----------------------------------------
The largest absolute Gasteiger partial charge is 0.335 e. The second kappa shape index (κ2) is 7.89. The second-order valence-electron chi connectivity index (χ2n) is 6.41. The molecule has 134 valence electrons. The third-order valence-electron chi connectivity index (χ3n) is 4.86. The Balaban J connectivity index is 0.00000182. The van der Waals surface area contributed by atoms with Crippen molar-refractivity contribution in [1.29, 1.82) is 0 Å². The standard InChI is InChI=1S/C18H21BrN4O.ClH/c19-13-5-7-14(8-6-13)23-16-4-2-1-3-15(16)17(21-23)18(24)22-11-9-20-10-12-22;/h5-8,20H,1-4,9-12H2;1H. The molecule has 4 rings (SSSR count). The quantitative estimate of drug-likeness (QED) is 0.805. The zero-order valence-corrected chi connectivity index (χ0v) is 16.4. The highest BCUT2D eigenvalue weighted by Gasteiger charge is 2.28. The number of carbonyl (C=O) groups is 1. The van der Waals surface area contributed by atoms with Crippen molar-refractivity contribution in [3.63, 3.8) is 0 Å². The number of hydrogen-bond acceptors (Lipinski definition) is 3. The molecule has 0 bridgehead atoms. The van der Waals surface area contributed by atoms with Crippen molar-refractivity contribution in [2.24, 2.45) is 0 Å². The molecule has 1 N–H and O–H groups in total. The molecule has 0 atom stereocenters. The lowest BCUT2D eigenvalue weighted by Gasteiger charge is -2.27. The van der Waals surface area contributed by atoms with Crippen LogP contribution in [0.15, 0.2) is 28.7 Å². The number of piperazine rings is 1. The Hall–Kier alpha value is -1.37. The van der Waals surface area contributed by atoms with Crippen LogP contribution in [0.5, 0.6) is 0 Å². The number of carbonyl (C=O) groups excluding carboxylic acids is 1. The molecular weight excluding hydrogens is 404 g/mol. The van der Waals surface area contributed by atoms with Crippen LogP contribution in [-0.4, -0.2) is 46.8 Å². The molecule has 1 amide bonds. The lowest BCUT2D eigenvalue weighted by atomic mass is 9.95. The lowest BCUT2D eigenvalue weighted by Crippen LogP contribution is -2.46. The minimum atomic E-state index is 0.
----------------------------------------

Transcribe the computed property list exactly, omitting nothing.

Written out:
The largest absolute Gasteiger partial charge is 0.335 e. The second kappa shape index (κ2) is 7.89. The second-order valence-electron chi connectivity index (χ2n) is 6.41. The molecule has 134 valence electrons. The third-order valence-electron chi connectivity index (χ3n) is 4.86. The Balaban J connectivity index is 0.00000182. The van der Waals surface area contributed by atoms with Crippen molar-refractivity contribution in [1.29, 1.82) is 0 Å². The standard InChI is InChI=1S/C18H21BrN4O.ClH/c19-13-5-7-14(8-6-13)23-16-4-2-1-3-15(16)17(21-23)18(24)22-11-9-20-10-12-22;/h5-8,20H,1-4,9-12H2;1H. The molecule has 4 rings (SSSR count). The quantitative estimate of drug-likeness (QED) is 0.805. The zero-order valence-corrected chi connectivity index (χ0v) is 16.4. The highest BCUT2D eigenvalue weighted by Gasteiger charge is 2.28. The number of carbonyl (C=O) groups is 1. The van der Waals surface area contributed by atoms with Crippen molar-refractivity contribution in [3.63, 3.8) is 0 Å². The number of hydrogen-bond acceptors (Lipinski definition) is 3. The molecule has 0 bridgehead atoms. The van der Waals surface area contributed by atoms with Crippen molar-refractivity contribution in [2.24, 2.45) is 0 Å². The molecule has 1 N–H and O–H groups in total. The molecule has 0 atom stereocenters. The lowest BCUT2D eigenvalue weighted by Gasteiger charge is -2.27. The van der Waals surface area contributed by atoms with Crippen LogP contribution in [0.15, 0.2) is 28.7 Å². The number of piperazine rings is 1. The Hall–Kier alpha value is -1.37. The van der Waals surface area contributed by atoms with Crippen LogP contribution in [0.5, 0.6) is 0 Å². The number of carbonyl (C=O) groups excluding carboxylic acids is 1. The molecular weight excluding hydrogens is 404 g/mol. The van der Waals surface area contributed by atoms with Crippen LogP contribution in [-0.4, -0.2) is 46.8 Å². The molecule has 1 amide bonds. The lowest BCUT2D eigenvalue weighted by atomic mass is 9.95. The lowest BCUT2D eigenvalue weighted by Crippen LogP contribution is -2.46. The minimum atomic E-state index is 0.